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Was My Breast Reduction a Mistake?

It seemed like the only way to find peace in my body. In a new era of curvy acceptance, I wonder: Was I right?

“Your breasts are very large,” the doctor said.

I was 23, halfway through my annual exam, and it took me a good half-minute to respond. I wasn’t offended, exactly. I liked my gynecologist. A man in his late 60s, he was attentive, pleasant, always willing to answer questions. Now, he was examining my double-D-size breasts and saying what I’d known since I was 12 but had never heard stated so matter-of-factly.

“I know,” I said at last. “They’re huge.” I hesitated a moment, then added, “I hate them.”

“Have you ever thought about a reduction surgery?”

Sure, I thought. Every time I tried to wear a button-down shirt or go for a run or lie on my stomach. But I didn’t think I could actually go through with it. It was major surgery, after all. And permanent. And besides, I didn’t always hate my chest. There were some advantages. They certainly drew attention, not all of it unpleasant. When I finally got around to losing 20 pounds, they’d get smaller, wouldn’t they? And what about breast-feeding if I had kids? And what about the scars? And what about sex? I was still engrossed in this conversation with myself when the doctor handed me a card of a friend of his who ran the university’s main plastic surgery practice. “Feel free to give him a call.”

A few weeks later, I was in the surgeon’s office discussing back pain, and a few months after that, I opened my eyes in the hospital’s recovery room. My breasts, now reduced in half, were bound and bleeding, a throbbing, sutured wound wrapped with gauze. But even beneath the pain and fading anesthesia and tightly fitted surgical bra, I could feel the difference. They felt so small, so light, so … normal. They were the perky, bouncy, non-pendulous appendages I’d always dreamed of. I was certain I’d made the right decision. At least, I was certain at the time.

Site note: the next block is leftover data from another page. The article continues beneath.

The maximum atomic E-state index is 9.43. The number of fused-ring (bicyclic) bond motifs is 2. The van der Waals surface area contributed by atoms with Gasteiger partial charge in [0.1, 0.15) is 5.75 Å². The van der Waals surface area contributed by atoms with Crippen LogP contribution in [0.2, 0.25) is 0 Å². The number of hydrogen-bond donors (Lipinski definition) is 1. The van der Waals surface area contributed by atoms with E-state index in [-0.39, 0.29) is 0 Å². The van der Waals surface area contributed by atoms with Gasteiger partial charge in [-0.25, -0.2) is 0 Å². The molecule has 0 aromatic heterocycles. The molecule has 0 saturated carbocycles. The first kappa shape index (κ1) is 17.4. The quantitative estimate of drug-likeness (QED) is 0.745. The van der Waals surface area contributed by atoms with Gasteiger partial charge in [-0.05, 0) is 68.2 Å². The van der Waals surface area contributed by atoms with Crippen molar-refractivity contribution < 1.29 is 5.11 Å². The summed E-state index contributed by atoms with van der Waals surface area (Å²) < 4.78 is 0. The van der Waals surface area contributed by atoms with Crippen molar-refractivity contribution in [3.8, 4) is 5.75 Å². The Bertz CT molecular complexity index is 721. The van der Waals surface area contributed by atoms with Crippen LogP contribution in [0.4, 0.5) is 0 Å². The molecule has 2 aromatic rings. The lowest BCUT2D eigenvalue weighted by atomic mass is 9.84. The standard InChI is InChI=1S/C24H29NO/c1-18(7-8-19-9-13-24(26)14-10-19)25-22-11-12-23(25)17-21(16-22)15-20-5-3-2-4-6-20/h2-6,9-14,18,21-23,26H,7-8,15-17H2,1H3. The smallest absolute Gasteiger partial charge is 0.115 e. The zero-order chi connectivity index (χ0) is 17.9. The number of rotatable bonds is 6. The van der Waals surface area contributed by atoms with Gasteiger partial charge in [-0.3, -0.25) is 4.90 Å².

* * *

I was 10 when my breasts first appeared, and I was already painfully conscious of my weight. I wasn’t fat, but I wasn’t thin, and when I began to develop, it felt like the universe was adding insult to injury. By the age of 12 I was a big, tall, voluptuous woman, though of course, I wasn’t a woman. I was 12! And as my breasts emerged, I don’t think my adolescent self could incorporate the idea that there was now a part of me, an extremely prominent part, that had no clear function, that would serve no purpose in the foreseeable future, that resembled and yet was distinct from the other parts of my body that I was always wishing and hoping would become slimmer and smaller.

I remember one afternoon, walking home from seventh grade along a bike path and realizing as I came around a curve that I was being followed. I looked up to the top of an embankment to a footbridge where a group of older boys stood above, laughing and jeering. As I turned my back, I heard one of them call out to another, “I can’t tell if it’s big tits or if she’s just fat?”

Ashamed, I never told anyone about the incident, but I did go on to ask myself the same question at least a thousand times over the next five years. A friend of mine who also had a reduction surgery described a similar experience, how she began to hate her triple-D chest at an early age, slouching and doing anything she could to hide them, because every day as she walked through the high school cafeteria, the football players would yell “boobs” as she passed. And another friend says, “Getting big boobs at the age of 9 completely warped me. It felt like my body was out of my control, werewolf-style.” She notes how “secondary sexual characteristics are very cruel in the sense that they make these tender body changes so public.”

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